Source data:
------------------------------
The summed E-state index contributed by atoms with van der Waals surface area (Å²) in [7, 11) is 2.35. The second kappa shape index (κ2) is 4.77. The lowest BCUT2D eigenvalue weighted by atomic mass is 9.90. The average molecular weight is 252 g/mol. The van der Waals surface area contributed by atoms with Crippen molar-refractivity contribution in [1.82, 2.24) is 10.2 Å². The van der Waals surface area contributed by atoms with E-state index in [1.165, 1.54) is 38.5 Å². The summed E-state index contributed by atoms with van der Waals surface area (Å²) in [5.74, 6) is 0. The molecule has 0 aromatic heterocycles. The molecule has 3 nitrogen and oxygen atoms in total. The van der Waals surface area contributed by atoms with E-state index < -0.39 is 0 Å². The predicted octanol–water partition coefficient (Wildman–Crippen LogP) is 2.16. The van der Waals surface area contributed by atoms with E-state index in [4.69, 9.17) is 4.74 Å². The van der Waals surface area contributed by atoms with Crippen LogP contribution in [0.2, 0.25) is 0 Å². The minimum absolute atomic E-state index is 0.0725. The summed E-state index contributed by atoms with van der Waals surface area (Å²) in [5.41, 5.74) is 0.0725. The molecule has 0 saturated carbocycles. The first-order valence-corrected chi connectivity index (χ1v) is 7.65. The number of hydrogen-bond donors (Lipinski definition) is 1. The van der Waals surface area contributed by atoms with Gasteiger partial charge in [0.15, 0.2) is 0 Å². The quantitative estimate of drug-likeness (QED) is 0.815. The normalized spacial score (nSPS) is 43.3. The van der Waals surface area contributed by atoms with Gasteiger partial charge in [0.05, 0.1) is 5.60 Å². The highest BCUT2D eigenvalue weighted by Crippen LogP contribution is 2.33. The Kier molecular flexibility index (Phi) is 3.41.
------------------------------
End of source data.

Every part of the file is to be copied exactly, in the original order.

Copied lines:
The summed E-state index contributed by atoms with van der Waals surface area (Å²) in [7, 11) is 2.35. The second kappa shape index (κ2) is 4.77. The lowest BCUT2D eigenvalue weighted by atomic mass is 9.90. The average molecular weight is 252 g/mol. The van der Waals surface area contributed by atoms with Crippen molar-refractivity contribution in [1.82, 2.24) is 10.2 Å². The van der Waals surface area contributed by atoms with E-state index in [1.165, 1.54) is 38.5 Å². The summed E-state index contributed by atoms with van der Waals surface area (Å²) in [5.74, 6) is 0. The molecule has 0 aromatic heterocycles. The molecule has 3 nitrogen and oxygen atoms in total. The van der Waals surface area contributed by atoms with E-state index < -0.39 is 0 Å². The predicted octanol–water partition coefficient (Wildman–Crippen LogP) is 2.16. The van der Waals surface area contributed by atoms with E-state index in [4.69, 9.17) is 4.74 Å². The van der Waals surface area contributed by atoms with Crippen LogP contribution in [0.2, 0.25) is 0 Å². The minimum absolute atomic E-state index is 0.0725. The summed E-state index contributed by atoms with van der Waals surface area (Å²) in [5.41, 5.74) is 0.0725. The molecule has 0 saturated carbocycles. The first-order valence-corrected chi connectivity index (χ1v) is 7.65. The number of hydrogen-bond donors (Lipinski definition) is 1. The van der Waals surface area contributed by atoms with Gasteiger partial charge in [0.15, 0.2) is 0 Å². The quantitative estimate of drug-likeness (QED) is 0.815. The normalized spacial score (nSPS) is 43.3. The van der Waals surface area contributed by atoms with Gasteiger partial charge in [0.05, 0.1) is 5.60 Å². The highest BCUT2D eigenvalue weighted by Crippen LogP contribution is 2.33. The Kier molecular flexibility index (Phi) is 3.41.